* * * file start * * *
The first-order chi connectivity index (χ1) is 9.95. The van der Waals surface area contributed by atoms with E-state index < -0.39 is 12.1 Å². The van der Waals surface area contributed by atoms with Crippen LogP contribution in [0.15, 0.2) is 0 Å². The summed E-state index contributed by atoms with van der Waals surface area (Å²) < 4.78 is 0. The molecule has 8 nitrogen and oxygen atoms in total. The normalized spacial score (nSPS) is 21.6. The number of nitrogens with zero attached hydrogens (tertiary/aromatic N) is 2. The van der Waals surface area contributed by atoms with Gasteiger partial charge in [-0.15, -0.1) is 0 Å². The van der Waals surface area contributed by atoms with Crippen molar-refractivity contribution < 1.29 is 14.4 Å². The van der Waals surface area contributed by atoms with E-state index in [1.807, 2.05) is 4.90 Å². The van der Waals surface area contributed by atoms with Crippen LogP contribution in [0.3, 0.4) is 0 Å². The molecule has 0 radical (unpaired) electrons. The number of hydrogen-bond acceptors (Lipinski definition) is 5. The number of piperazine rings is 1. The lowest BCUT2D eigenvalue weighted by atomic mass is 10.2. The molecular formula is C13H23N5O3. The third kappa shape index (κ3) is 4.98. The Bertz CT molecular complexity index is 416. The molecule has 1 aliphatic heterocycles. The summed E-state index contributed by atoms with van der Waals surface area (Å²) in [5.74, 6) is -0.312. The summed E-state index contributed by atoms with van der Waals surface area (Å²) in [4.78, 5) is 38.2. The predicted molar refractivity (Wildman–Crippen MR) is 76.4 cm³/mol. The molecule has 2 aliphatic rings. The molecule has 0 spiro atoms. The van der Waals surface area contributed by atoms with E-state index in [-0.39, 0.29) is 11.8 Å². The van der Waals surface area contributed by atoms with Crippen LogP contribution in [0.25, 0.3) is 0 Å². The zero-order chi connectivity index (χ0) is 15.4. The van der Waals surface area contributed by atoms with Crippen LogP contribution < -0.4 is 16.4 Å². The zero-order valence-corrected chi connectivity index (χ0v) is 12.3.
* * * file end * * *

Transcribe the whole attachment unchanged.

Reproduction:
The first-order chi connectivity index (χ1) is 9.95. The van der Waals surface area contributed by atoms with E-state index < -0.39 is 12.1 Å². The van der Waals surface area contributed by atoms with Crippen LogP contribution in [0.15, 0.2) is 0 Å². The summed E-state index contributed by atoms with van der Waals surface area (Å²) < 4.78 is 0. The molecule has 8 nitrogen and oxygen atoms in total. The normalized spacial score (nSPS) is 21.6. The number of nitrogens with zero attached hydrogens (tertiary/aromatic N) is 2. The van der Waals surface area contributed by atoms with Gasteiger partial charge in [-0.15, -0.1) is 0 Å². The van der Waals surface area contributed by atoms with Crippen molar-refractivity contribution < 1.29 is 14.4 Å². The van der Waals surface area contributed by atoms with E-state index in [1.807, 2.05) is 4.90 Å². The van der Waals surface area contributed by atoms with Crippen LogP contribution in [0.3, 0.4) is 0 Å². The molecule has 0 radical (unpaired) electrons. The number of hydrogen-bond acceptors (Lipinski definition) is 5. The number of piperazine rings is 1. The lowest BCUT2D eigenvalue weighted by atomic mass is 10.2. The molecular formula is C13H23N5O3. The third kappa shape index (κ3) is 4.98. The Bertz CT molecular complexity index is 416. The molecule has 1 aliphatic heterocycles. The summed E-state index contributed by atoms with van der Waals surface area (Å²) in [5.74, 6) is -0.312. The summed E-state index contributed by atoms with van der Waals surface area (Å²) in [4.78, 5) is 38.2. The predicted molar refractivity (Wildman–Crippen MR) is 76.4 cm³/mol. The molecule has 2 aliphatic rings. The molecule has 0 spiro atoms. The van der Waals surface area contributed by atoms with E-state index in [-0.39, 0.29) is 11.8 Å². The van der Waals surface area contributed by atoms with Crippen LogP contribution in [0.25, 0.3) is 0 Å². The zero-order chi connectivity index (χ0) is 15.4. The van der Waals surface area contributed by atoms with Crippen LogP contribution < -0.4 is 16.4 Å². The zero-order valence-corrected chi connectivity index (χ0v) is 12.3.